In the latest end run around Congress, the Obama administration is considering a new fee on cell phones to fund Internet access for schools. The average user would pay about 40 cents a month for children to surf the web from schools across America.
There are at least 325 million cell phones in the United States. Total fees under this proposal would raise $1.5 billion a year.
This small fee is yet another tax on the economy; a tax that one of President Obama’s former chief economists has shown can slow economic growth.
Christina Romer, a former chair of the Council of Economic Advisers who is considered by some to be a candidate to replace Federal Reserve Chairman Ben Bernanke, has published a study that shows tax increases equal to 1 percent of gross domestic product (GDP) lower GDP by almost 3 percent.
A small tax of only 40 cents a month could reduce GDP growth by 0.3 percent in a $15 trillion economy.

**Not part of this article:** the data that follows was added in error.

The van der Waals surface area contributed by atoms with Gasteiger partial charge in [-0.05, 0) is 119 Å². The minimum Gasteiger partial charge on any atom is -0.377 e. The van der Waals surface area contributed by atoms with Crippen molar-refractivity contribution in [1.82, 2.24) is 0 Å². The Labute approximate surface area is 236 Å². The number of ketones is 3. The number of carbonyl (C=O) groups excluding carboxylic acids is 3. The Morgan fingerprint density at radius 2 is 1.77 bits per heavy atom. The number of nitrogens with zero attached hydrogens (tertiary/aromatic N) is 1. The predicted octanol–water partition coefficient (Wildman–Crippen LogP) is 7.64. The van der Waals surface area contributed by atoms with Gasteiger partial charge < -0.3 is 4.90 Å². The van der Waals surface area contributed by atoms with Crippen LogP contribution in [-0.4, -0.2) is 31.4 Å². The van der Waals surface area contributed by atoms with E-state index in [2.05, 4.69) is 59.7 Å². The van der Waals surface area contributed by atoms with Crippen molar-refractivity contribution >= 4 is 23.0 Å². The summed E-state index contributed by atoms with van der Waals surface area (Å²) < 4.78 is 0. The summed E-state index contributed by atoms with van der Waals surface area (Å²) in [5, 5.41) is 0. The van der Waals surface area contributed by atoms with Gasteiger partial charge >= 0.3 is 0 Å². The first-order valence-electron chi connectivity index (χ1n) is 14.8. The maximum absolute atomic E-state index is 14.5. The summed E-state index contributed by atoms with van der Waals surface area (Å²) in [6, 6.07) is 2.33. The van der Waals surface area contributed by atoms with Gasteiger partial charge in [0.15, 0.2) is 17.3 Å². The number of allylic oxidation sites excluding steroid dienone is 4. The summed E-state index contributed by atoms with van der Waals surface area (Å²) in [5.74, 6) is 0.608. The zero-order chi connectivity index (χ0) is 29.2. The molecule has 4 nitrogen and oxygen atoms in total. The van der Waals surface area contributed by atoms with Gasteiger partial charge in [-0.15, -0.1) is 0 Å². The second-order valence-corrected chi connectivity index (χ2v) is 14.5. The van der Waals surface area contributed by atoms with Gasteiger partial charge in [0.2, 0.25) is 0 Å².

Economists surveyed by the Federal Reserve Bank of Philadelphia expect GDP to grow by 1.5 percent in 2013. Therefore, the new tax on cell phones would reduce GDP growth by 20 percent.
Tax policies require debate about their benefits and drawbacks. Congress has traditionally been home to those debates. Raising fees on cell phones to fund local responsibilities should be debated rather than imposed through a regulatory process.
Investors should be aware of increases in regulatory fees and understand their impacts on the economy and company earnings. If small increases become a trend, the stock market could suffer.
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